“Today there is a private group on Facebook for those with Carney Complex, and that is the best thing that has happened. At least I can connect with someone who is going through the same thing. I’m not the youngest in the group; one is actually four. It breaks my heart every time I see something he is going through because I am so blessed that my own daughter does not have it, and is not going to have it. We have had her tested.
“Some days I want to stay in bed and cry but, of course, I can’t because I have a two year old. Then, most days I’m fine. There are lots of times when I just want to give up, but I can’t.
“I live with the unknown because I am pretty much alone in this. I’ve had two heart tumors. I don’t have adrenal glands because they both had tumors,” which means she has Addison’s Disease, something I can totally understand. To stay alive, she takes a replacement steroid, which comes with its own set of problems.
“I was born with Carney Complex, born with that mutation. They are not really sure why mine was inactive until 2011. I’ve learned from being in the Facebook group that we are all different. Apparently I was very, very blessed not to have to deal with this until I was an adult. I was such a healthy kid when I was growing up.
“Now, I go to Scott and White for endocrinology. I have to wait 4-6 months for appointments. That was not the case in Virginia, where I could get right in or even email my doctor for help. I miss that terribly. I really think if it were not for him, Denver and I might not be here.
“I see my endo every six months, and I go to the National Institute of Health in Maryland, usually for 11 days where I have MRIs on every inch of my body to search for tumors. They are currently watching a pituitary tumor that I have so they can make sure that it does not get bigger. They can take that tumor out, but it will grow back so they treat it with injections to keep it from growing. I get the injection every 28 days.
“It’s horrible. It’s a needle about a quarter of an inch wide. It almost looks like a really thick pencil lead, and they give it in the fatty area of the hip every 28 days. It makes me so sick, vomiting and my stomach cramps for 4-5 days a month. I take anti nausea meds to try not to lose my hydrocortisone so that I don’t go into adrenal crisis.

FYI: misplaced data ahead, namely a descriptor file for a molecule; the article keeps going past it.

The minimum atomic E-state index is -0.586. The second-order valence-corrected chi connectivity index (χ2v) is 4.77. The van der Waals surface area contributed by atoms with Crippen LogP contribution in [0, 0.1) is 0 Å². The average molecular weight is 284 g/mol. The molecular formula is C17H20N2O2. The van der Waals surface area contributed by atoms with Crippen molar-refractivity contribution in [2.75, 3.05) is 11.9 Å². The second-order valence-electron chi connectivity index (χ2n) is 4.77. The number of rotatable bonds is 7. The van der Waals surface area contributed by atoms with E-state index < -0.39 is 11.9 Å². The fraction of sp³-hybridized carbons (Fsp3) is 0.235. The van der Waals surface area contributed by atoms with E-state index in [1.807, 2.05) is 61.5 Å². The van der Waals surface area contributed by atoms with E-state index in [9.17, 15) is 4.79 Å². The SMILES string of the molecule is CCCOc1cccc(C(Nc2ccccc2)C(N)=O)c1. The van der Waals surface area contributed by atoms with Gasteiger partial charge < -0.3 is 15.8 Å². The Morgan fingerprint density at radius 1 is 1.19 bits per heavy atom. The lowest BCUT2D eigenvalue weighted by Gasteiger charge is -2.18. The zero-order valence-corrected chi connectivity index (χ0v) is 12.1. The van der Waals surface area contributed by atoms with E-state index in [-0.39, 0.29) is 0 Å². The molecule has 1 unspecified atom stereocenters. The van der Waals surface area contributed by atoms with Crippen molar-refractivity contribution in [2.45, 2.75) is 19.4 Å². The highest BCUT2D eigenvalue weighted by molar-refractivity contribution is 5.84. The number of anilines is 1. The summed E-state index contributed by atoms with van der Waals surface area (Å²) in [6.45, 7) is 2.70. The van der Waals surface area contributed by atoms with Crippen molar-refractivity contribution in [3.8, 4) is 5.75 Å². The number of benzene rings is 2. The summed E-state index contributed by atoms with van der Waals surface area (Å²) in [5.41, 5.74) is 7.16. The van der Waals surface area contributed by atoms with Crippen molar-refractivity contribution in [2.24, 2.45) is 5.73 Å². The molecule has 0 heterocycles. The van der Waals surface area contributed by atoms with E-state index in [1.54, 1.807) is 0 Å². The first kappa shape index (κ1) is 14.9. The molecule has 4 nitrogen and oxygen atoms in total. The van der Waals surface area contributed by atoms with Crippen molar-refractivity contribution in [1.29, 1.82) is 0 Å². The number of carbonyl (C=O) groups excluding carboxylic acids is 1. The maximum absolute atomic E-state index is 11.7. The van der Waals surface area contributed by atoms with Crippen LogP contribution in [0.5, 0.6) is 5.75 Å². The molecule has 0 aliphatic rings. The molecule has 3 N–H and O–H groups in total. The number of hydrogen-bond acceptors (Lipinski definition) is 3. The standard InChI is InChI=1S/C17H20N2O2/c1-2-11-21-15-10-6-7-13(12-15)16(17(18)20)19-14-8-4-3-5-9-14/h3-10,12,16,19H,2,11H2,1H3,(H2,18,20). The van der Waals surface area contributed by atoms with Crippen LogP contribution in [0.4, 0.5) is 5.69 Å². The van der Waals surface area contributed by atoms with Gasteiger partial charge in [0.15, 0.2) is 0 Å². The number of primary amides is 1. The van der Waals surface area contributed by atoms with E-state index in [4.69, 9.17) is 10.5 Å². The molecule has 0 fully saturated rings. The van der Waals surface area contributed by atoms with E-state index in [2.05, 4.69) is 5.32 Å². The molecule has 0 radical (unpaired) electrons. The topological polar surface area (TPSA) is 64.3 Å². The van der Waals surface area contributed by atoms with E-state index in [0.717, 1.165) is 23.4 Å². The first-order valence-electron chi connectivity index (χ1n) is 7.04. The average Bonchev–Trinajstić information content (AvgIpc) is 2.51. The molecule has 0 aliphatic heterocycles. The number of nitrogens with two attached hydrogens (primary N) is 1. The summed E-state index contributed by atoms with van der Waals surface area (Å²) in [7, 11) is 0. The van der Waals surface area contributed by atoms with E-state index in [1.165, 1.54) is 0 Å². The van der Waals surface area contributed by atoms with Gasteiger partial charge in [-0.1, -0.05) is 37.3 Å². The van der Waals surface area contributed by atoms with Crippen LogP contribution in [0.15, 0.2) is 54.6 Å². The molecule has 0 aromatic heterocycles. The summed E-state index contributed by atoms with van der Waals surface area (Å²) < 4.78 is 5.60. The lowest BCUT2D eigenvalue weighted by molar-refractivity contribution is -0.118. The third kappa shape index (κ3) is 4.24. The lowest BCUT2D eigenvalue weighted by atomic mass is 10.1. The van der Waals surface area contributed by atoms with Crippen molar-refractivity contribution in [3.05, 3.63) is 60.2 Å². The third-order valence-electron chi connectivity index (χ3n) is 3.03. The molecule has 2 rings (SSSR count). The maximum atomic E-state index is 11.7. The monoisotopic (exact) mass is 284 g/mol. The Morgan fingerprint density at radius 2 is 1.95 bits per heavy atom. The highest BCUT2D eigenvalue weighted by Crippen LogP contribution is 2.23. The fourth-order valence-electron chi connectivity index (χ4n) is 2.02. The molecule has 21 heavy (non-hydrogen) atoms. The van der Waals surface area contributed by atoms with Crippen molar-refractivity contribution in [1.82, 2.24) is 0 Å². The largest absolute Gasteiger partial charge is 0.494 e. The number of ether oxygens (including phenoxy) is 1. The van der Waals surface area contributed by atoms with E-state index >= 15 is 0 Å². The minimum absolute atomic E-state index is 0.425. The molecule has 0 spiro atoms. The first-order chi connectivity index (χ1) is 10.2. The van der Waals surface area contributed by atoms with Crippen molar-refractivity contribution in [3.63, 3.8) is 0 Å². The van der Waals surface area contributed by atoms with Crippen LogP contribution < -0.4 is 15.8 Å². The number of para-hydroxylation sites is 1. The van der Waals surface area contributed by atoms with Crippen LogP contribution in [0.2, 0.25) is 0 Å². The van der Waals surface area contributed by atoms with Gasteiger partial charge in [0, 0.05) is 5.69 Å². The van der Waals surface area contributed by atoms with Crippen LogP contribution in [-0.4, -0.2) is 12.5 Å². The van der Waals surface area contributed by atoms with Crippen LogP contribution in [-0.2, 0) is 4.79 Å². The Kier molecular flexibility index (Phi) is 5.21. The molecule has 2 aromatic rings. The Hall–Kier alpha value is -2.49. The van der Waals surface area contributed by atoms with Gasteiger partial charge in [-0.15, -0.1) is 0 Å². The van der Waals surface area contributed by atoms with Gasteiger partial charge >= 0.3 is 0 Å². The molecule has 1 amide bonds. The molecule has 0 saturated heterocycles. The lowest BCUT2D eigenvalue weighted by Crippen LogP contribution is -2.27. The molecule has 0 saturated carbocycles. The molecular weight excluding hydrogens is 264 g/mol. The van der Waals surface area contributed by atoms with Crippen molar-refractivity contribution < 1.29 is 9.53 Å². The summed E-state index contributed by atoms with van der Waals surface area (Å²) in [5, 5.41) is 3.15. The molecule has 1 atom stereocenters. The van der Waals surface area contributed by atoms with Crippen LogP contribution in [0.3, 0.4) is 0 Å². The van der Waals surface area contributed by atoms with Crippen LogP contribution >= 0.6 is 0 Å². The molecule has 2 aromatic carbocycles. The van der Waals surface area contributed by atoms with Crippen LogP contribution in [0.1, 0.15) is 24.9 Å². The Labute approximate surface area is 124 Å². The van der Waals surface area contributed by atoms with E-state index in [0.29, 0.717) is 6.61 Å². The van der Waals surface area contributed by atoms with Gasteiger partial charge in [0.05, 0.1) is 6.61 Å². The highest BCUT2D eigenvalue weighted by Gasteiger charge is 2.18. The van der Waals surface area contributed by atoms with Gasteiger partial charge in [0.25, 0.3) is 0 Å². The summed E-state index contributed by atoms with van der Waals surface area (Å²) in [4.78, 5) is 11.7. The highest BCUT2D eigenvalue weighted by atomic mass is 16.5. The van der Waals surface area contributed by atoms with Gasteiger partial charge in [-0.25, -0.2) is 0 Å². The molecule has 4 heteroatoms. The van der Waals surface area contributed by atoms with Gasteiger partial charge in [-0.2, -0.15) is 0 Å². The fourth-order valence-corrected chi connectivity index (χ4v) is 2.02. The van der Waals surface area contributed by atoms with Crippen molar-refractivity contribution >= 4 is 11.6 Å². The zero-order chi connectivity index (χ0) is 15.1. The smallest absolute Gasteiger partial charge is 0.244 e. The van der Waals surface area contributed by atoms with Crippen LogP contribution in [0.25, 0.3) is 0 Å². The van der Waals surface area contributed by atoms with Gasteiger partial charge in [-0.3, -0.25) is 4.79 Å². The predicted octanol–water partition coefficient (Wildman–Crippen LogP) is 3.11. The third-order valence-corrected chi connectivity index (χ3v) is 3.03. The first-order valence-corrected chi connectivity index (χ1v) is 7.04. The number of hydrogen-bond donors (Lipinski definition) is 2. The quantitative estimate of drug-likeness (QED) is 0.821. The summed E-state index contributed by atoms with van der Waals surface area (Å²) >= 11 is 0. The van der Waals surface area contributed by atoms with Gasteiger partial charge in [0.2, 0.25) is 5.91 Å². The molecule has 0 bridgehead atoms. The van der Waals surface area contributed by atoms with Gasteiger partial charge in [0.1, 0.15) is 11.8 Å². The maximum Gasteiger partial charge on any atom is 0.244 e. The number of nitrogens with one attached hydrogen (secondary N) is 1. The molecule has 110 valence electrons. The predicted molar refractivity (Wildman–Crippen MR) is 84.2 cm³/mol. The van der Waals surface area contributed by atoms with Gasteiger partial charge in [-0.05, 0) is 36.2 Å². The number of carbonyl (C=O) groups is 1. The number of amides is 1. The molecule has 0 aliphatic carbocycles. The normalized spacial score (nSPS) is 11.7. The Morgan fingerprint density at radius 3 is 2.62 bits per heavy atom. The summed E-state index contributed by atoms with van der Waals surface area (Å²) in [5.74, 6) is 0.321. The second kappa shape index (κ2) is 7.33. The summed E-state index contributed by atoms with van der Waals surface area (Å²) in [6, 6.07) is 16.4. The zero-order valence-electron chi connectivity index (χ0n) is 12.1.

“The pituitary tumor is causing acromegaly, which is the giantism hormone. They caught mine in time to take care of it. They do measure my hands, feet, and my head just to make sure that I am not growing. That horrible shot controls the acromegaly. If it continues to work, then we won’t have to remove the pituitary gland.”
So how does this affect a relationship that has only existed for almost three years?
“We’ve gone through more in our little short married life than some people do in a lifetime. I think that it has brought us closer together, but it is also hard. I’m always stressed before I go to Maryland for testing, and I know I’m hard to get along with then.
“I feel like it is just day to day because I struggle with so much that I can’t control. Some days I wake up fine, and some days I wake up in so much pain. I have a tumor on the pelvis that has wrapped around nerves. Because of where it is located, it will do more harm than good to have it removed, but I live with constant pain because of it.
“Of course, they give me meds for it, but the pain is always there. Some days it is a lot worse than others. It affects my standing and my walking. The tumor has not grown so as long as it does not, we won’t do surgery.
“We moved back here because Cory will be out of the military in June. We always knew when we married that I would need to work, but with a baby that came at 26 weeks and then with my Carney Complex, that has been impossible. I was offered a job at H&R Block in Dublin, and I decided that I could do that. We talked and prayed and that is another reason we moved back. I am working there now.
“The OB told me that it is impossible to get pregnant with Cushings, but I did. That has to be God, doesn’t it? One of the main reasons why it is so important to talk about what is going on is that people are so unaware of rare conditions and diseases. I think it is important for people to have knowledge, and I want them to know that this condition exists.
“I feel like I was angry for a long time, but I am now back at my happy place. I’m getting to where I’m happy and I feel that regardless of what happens in the future, everything is going to be okay. God has been with us this far, and I have more faith now than I ever did before.”
And when someone who is going through so much can stand and say that still she believes, it strengthens the faith of all of us, doesn’t it?